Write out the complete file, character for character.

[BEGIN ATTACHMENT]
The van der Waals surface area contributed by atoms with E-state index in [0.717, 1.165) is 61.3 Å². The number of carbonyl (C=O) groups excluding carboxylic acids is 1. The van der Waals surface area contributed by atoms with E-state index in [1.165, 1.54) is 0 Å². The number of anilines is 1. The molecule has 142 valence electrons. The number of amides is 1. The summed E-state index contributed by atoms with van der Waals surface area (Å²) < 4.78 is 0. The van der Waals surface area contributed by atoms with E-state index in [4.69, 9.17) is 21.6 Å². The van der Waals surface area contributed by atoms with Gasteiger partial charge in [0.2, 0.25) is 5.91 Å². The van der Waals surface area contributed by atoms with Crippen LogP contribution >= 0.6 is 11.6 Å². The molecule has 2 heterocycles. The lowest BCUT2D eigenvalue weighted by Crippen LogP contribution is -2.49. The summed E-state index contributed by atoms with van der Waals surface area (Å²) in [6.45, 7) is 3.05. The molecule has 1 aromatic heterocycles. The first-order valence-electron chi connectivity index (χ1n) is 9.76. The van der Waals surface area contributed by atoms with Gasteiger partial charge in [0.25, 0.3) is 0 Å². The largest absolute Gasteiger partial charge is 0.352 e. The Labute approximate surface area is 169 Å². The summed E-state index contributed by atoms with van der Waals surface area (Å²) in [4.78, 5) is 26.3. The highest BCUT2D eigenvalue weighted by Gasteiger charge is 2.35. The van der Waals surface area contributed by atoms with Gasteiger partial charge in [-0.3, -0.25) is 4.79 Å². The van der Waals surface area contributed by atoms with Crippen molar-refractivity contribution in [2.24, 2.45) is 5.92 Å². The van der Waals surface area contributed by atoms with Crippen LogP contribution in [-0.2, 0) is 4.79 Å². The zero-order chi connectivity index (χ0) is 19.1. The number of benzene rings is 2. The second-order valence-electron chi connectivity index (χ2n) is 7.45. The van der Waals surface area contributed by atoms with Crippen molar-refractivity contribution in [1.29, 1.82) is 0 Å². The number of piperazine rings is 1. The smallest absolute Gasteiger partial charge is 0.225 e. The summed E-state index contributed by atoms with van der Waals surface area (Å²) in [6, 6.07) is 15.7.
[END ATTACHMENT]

The van der Waals surface area contributed by atoms with E-state index in [0.717, 1.165) is 61.3 Å². The number of carbonyl (C=O) groups excluding carboxylic acids is 1. The van der Waals surface area contributed by atoms with E-state index in [1.165, 1.54) is 0 Å². The number of anilines is 1. The molecule has 142 valence electrons. The number of amides is 1. The summed E-state index contributed by atoms with van der Waals surface area (Å²) < 4.78 is 0. The van der Waals surface area contributed by atoms with E-state index in [4.69, 9.17) is 21.6 Å². The van der Waals surface area contributed by atoms with Gasteiger partial charge in [0.2, 0.25) is 5.91 Å². The van der Waals surface area contributed by atoms with Crippen LogP contribution >= 0.6 is 11.6 Å². The molecule has 2 heterocycles. The lowest BCUT2D eigenvalue weighted by Crippen LogP contribution is -2.49. The summed E-state index contributed by atoms with van der Waals surface area (Å²) in [6.45, 7) is 3.05. The molecule has 1 aromatic heterocycles. The first-order valence-electron chi connectivity index (χ1n) is 9.76. The van der Waals surface area contributed by atoms with Gasteiger partial charge in [0.25, 0.3) is 0 Å². The largest absolute Gasteiger partial charge is 0.352 e. The Labute approximate surface area is 169 Å². The summed E-state index contributed by atoms with van der Waals surface area (Å²) in [4.78, 5) is 26.3. The highest BCUT2D eigenvalue weighted by Gasteiger charge is 2.35. The van der Waals surface area contributed by atoms with Gasteiger partial charge in [-0.3, -0.25) is 4.79 Å². The van der Waals surface area contributed by atoms with Crippen molar-refractivity contribution in [2.24, 2.45) is 5.92 Å². The van der Waals surface area contributed by atoms with Crippen LogP contribution in [-0.2, 0) is 4.79 Å². The zero-order chi connectivity index (χ0) is 19.1. The number of benzene rings is 2. The second-order valence-electron chi connectivity index (χ2n) is 7.45. The van der Waals surface area contributed by atoms with Crippen molar-refractivity contribution in [1.29, 1.82) is 0 Å². The number of piperazine rings is 1. The smallest absolute Gasteiger partial charge is 0.225 e. The summed E-state index contributed by atoms with van der Waals surface area (Å²) in [6, 6.07) is 15.7.